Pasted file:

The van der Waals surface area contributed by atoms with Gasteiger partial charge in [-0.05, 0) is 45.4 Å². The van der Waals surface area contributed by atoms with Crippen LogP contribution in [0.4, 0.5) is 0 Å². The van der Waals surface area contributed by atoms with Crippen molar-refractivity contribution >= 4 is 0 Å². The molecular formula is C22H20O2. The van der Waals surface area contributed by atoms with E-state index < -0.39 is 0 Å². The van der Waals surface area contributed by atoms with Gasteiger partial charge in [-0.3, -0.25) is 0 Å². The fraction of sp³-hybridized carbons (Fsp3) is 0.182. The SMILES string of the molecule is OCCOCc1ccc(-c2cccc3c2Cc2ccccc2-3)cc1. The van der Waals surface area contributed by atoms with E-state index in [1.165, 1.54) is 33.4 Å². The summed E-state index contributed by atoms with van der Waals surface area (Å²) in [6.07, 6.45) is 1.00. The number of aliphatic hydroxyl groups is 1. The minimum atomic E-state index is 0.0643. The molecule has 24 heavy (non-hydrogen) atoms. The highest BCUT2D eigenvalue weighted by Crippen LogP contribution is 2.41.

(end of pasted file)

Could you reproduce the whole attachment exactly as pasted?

The van der Waals surface area contributed by atoms with Gasteiger partial charge in [-0.05, 0) is 45.4 Å². The van der Waals surface area contributed by atoms with Crippen LogP contribution in [0.4, 0.5) is 0 Å². The van der Waals surface area contributed by atoms with Crippen molar-refractivity contribution >= 4 is 0 Å². The molecular formula is C22H20O2. The van der Waals surface area contributed by atoms with E-state index < -0.39 is 0 Å². The van der Waals surface area contributed by atoms with Gasteiger partial charge in [-0.3, -0.25) is 0 Å². The fraction of sp³-hybridized carbons (Fsp3) is 0.182. The SMILES string of the molecule is OCCOCc1ccc(-c2cccc3c2Cc2ccccc2-3)cc1. The van der Waals surface area contributed by atoms with E-state index in [1.165, 1.54) is 33.4 Å². The summed E-state index contributed by atoms with van der Waals surface area (Å²) in [6.07, 6.45) is 1.00. The number of aliphatic hydroxyl groups is 1. The minimum atomic E-state index is 0.0643. The molecule has 24 heavy (non-hydrogen) atoms. The highest BCUT2D eigenvalue weighted by Crippen LogP contribution is 2.41.